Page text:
New figures from the University of Manchester provide latest data on veterans suicide
A new study (“Suicide after leaving the UK Armed Forces 1996–2018: a cohort study”) by the National Confidential Inquiry into Suicide and Safety in Mental Health (NCISH), based at The University of Manchester, shows veterans of the UK Armed Forces are at no greater risk of suicide than the general population. This study, led by Dr Cathryn Rodway and Professor Nav Kapur, is one part of understanding the rates and causes of suicide in personnel who have left the UK Armed Forces. It links military records of people discharged from the UK Armed Forces and data on suicide deaths to examine the risk of suicide in veterans compared to the general population and to investigate factors associated with suicide after discharge.
There are few international studies examining suicide in veterans and no recent UK-wide studies. This is important given the nature of serving in the military has changed over recent years with intense operations in Iraq and Afghanistan causing concern about the mental health impact of Service. The number of personnel in the Army has also decreased and patterns of suicide in the general population have changed. There are also more support services available for veterans experiencing poor mental health, although greater awareness of this support may be required.
The new study looked at data for over 458,000 veterans who left the UK Armed Forces between 1996 and 2018. In this time, 1,086 (0.2%) veterans sadly took their own lives. A quarter (273, 25%) of the 1,086 veterans who died by suicide had been in contact with NHS mental health services in the year before they died – similar to the general population (27%).
Rodway and colleagues found:
- Suicide risk in people leaving the UK Armed Forces was not high but there were differences according to age: the overall rate of suicide in veterans was slightly lower than the general population, with 2-3 times higher risk in young (<25 years) men and women when compared with the general population of the same age. Conversely, male veterans aged 35 years and over were at reduced risk of suicide compared to same aged counterparts in the general population.
- Some factors which increased suicide risk: these included being male, serving in the Army, being discharged from the military before the age of 34 years, being untrained, and having served for less than 10 years.
- However, there were also factors which appeared to reduce suicide risk: including being married, of a higher rank and, perhaps contrary to public perceptions, serving in a conflict.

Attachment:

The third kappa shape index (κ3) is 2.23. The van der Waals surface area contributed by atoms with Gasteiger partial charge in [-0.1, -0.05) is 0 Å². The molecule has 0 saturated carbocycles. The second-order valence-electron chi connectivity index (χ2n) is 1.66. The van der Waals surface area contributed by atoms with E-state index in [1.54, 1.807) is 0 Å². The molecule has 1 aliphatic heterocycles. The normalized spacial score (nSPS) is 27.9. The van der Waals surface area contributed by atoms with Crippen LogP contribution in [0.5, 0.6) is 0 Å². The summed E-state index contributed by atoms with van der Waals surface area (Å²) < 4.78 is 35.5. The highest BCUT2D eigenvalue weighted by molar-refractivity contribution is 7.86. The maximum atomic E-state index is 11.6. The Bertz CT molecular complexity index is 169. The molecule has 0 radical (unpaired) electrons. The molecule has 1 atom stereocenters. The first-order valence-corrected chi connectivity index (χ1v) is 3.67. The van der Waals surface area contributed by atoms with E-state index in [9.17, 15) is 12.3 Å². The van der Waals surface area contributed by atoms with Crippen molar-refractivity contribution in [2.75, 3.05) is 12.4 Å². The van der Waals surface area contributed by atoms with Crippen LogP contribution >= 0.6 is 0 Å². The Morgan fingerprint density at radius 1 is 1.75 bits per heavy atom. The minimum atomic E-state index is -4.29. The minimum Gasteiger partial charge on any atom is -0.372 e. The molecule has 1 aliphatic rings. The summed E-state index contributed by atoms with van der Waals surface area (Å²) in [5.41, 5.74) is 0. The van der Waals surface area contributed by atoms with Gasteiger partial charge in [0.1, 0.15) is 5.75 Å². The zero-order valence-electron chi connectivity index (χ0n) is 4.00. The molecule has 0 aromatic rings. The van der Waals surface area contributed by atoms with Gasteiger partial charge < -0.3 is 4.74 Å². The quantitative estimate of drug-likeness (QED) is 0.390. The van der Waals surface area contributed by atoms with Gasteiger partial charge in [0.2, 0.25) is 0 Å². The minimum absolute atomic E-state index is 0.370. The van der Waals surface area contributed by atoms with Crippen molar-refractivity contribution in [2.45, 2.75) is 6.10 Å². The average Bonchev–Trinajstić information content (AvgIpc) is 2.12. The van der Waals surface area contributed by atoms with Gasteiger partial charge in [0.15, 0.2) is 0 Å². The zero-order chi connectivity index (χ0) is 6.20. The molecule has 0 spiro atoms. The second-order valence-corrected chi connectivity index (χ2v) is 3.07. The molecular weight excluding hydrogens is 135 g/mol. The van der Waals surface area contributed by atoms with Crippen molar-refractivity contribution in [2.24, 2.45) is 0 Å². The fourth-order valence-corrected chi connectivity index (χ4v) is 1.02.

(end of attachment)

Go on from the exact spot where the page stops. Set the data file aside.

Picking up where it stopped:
- Few differences between veterans and non-veterans who died by suicide within 12 months of contact with NHS mental health services: levels of unemployment, alcohol and drug misuse, and self-harm were similar to patients who had not served in the UK Armed Forces.
The study suggests a number of research and policy implications to be considered:
- Veterans who were younger and had lengths of Service of less than 10 years had higher rates of suicide than young people in the general population, and this may be the group with the most pressing need. However, all veterans regardless of age should be the focus of prevention.
- Improving and maintaining access to mental health care and social support for people who have left the UK Armed Forces is important for suicide prevention in this group, as well as implementing general suicide prevention measures (e.g., tackling self-harm and alcohol and drug misuse, and enhancing social support) for all veterans.
- The low rate of contact with specialist NHS mental health services in the study suggests veterans, particularly younger veterans, may not be seeking help. Encouraging help-seeking or campaigns to reduce stigma may increase engagement in veterans. However, equipping health services with the knowledge and training to better support the health of veterans and understand their culture and needs is also important.
- The study was unable to explore the role of pre-Service or other factors that may have influenced later suicide risk, such as trauma in childhood or homelessness, and this needs further investigation.
As well as the paper published in PLOS Medicine, the team at the University of Manchester have also produced an “infographic” and a short video presented by Professor Nav Kapur about the study findings and what they mean.
If you or someone close to you is currently struggling with their mental health, Op Courage is the mental health support service for veterans and more information about their services are available here. The Samaritans also offer an app specifically for veterans available here and offer general support to those in crisis across the UK and Ireland 24/7 via their helpline on 116 123. Alternatively, you can text "SHOUT" to 85258 to contact the Shout Crisis Text Line.
Thank you to Dr Cathryn Rodway for writing this spotlight article of her team's impactful article examining suicide in UK ex-Service personnel.